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Skin puts up with a lot of wear and tear from hat, cold, wind, soap etc., so taking care of it is important. Try to find out what products suit your particular type of skin as this will really help to keep it healthy.
Skin has natural oils in it to keep it supple and waterproof. As you get older the glands that produce this oil start to work harder which can make your skin feel greasy resulting in spots or acne. Try not to worry about this – nearly 70% of us get acne, at some stage and in differing degrees. Most people experience spots in their teens, anywhere from the face to the neck, back or chest, but many are affected in their twenties and thirties. Over the counter treatments are available so do ask your chemist for advice. If they don’t clear up or are severe or cause scarring see your GP as they can prescribe medication to help.
Everyone’s hair is different and you’ll get to know what feels right for you. It is worth finding a shampoo and conditioner that suits your hair type. Try to shampoo and condition your hair at least once or twice a week. You might notice that your hair gets more greasy as you reach puberty. This is normal – it just means that you might have to wash it more often than you used to for a while.
Black people may not need to wash their hair as frequently as white people. If you are black, your hair may be naturally dry so its important to use conditioners to replace the natural oils. You could try putting oil on your hair once or twice a week to prevent dryness.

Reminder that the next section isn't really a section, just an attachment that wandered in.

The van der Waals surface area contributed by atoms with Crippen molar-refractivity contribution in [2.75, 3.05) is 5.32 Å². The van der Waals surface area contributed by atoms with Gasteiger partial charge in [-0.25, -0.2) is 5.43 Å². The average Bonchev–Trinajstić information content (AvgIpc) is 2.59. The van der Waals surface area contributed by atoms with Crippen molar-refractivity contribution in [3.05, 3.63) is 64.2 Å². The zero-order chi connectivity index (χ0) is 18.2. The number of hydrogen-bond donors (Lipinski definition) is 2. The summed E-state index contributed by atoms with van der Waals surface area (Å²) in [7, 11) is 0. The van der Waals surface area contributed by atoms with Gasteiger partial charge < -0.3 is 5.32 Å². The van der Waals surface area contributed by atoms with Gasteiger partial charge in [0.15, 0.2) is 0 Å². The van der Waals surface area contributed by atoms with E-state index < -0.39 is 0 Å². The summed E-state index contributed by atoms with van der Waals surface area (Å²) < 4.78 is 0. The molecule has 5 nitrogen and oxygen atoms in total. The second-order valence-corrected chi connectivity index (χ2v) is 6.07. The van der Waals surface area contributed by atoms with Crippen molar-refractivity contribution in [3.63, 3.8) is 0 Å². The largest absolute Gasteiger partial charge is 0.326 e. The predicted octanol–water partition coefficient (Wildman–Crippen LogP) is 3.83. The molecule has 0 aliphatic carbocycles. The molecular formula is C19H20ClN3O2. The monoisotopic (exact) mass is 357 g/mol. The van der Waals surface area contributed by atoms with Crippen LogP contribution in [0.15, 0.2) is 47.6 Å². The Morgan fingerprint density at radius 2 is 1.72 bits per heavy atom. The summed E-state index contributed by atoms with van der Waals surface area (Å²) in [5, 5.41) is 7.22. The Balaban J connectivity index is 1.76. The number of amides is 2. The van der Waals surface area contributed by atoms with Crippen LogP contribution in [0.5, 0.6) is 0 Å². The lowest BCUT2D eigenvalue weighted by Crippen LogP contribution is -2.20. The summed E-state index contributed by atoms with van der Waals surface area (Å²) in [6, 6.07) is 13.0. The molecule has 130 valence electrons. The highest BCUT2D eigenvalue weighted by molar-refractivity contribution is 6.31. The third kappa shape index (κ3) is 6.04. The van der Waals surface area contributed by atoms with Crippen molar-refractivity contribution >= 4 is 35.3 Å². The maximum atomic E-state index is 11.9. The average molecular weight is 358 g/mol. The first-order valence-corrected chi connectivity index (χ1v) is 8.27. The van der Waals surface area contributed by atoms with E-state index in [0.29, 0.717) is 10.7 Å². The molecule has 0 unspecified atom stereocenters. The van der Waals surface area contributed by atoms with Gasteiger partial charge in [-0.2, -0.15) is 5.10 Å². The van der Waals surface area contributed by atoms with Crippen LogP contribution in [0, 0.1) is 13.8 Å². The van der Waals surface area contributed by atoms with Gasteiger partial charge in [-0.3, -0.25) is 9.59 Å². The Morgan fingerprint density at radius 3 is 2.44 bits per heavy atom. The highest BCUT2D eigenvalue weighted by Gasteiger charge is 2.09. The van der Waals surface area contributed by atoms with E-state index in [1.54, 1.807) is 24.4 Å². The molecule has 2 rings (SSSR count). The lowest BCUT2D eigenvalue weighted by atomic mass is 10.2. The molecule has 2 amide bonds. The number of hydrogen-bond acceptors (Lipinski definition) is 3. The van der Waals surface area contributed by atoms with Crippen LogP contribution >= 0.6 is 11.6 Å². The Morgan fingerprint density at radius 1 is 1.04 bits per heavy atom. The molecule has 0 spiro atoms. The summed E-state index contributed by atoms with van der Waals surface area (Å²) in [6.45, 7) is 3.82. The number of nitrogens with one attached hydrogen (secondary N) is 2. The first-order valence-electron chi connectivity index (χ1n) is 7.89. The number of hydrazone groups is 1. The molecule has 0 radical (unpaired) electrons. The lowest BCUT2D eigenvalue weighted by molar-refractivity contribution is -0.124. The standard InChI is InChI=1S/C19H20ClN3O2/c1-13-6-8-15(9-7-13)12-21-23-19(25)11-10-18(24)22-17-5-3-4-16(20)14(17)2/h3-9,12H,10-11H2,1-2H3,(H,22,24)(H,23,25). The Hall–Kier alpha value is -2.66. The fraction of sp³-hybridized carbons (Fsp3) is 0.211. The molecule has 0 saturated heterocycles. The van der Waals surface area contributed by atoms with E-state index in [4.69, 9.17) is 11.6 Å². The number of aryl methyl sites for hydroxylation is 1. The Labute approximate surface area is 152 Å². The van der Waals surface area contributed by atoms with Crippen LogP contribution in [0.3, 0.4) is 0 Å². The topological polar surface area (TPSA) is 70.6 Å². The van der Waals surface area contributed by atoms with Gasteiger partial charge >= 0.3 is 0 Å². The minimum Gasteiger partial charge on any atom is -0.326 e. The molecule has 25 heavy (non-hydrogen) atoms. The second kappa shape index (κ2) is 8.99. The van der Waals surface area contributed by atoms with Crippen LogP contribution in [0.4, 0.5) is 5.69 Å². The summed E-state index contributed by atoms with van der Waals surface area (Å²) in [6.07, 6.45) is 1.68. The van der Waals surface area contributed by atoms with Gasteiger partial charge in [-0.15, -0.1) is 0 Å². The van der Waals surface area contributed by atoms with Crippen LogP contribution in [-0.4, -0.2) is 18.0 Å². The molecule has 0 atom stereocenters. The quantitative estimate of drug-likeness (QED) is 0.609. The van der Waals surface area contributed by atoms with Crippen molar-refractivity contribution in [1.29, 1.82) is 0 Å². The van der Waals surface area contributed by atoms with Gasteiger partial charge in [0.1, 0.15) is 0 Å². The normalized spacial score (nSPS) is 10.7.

Problems with hair
This can be really embarrassing but don’t worry, loads of people get dandruff and it’s completely manageable. Ask at your local pharmacy which shampoo you should use.
Head lice or nits
These can occur at any time at any age and it doesn’t mean that you or your hair is dirty. In fact, head lice prefer clean hair. They can’t jump, fly or swim but are spread by walking from one head to another. They can be treated with special shampoo and a nit comb – ask your local pharmacist which one to use.
Healthy ears and eyes
Your eyesight should be tested regularly as part of your general health care. But if you feel you have a problem with anything, make an appointment for a check-up with either an optician or a doctor as soon as you can. Remember eye tests are free until you are 16, and if you are in full-time education, they are free until you are 18.
Luckily it’s not too hard to look after your ears and eyes, just try to stick by the following and you should stay healthy:
- Always remove any make-up from eyes at night as this can irritate your eyes and even cause an infection
- Try to keep your ears clean but don’t use cotton buds as these will push wax further into your ears. Use a wet flannel or cotton wool instead.
- Don’t play really loud music, especially when using headphones, as this can permanently damage your hearing.
Childhood Immunisation Programme
The following immunisations are offered routinely to everyone in the UK for free.
The current programme is:
|At what age to immunise||Diseases protected against|
|Two months old||Diphtheria, tetanus, pertussis (whooping cough), polio and Haemophilus influenzae type b (Hib) Pneumococcal disease|
|Three months old||Diptheria, tetanus, pertussis, polio and Hib, Meningococcal group C disease (MenC)|
|Four months old||Diptheria, tetanus, pertussis, polio and Hib, MenC, Pneumococcal disease|
|Between 12 and 13 months old – within a month of the first birthday||Hib, MenC, Pneumococcal disease, Measles, mumps and rubella (German measles)|
|Three years and four months or soon after||Diptheria, tetanus, pertussis and polio Measles, mumps and rubella|
|Girls aged 12 to 13||Cervical cancer caused by human papillomavirus types 16 and 18|
|13 to 18 years old||Tetanus, diphtheria and polio|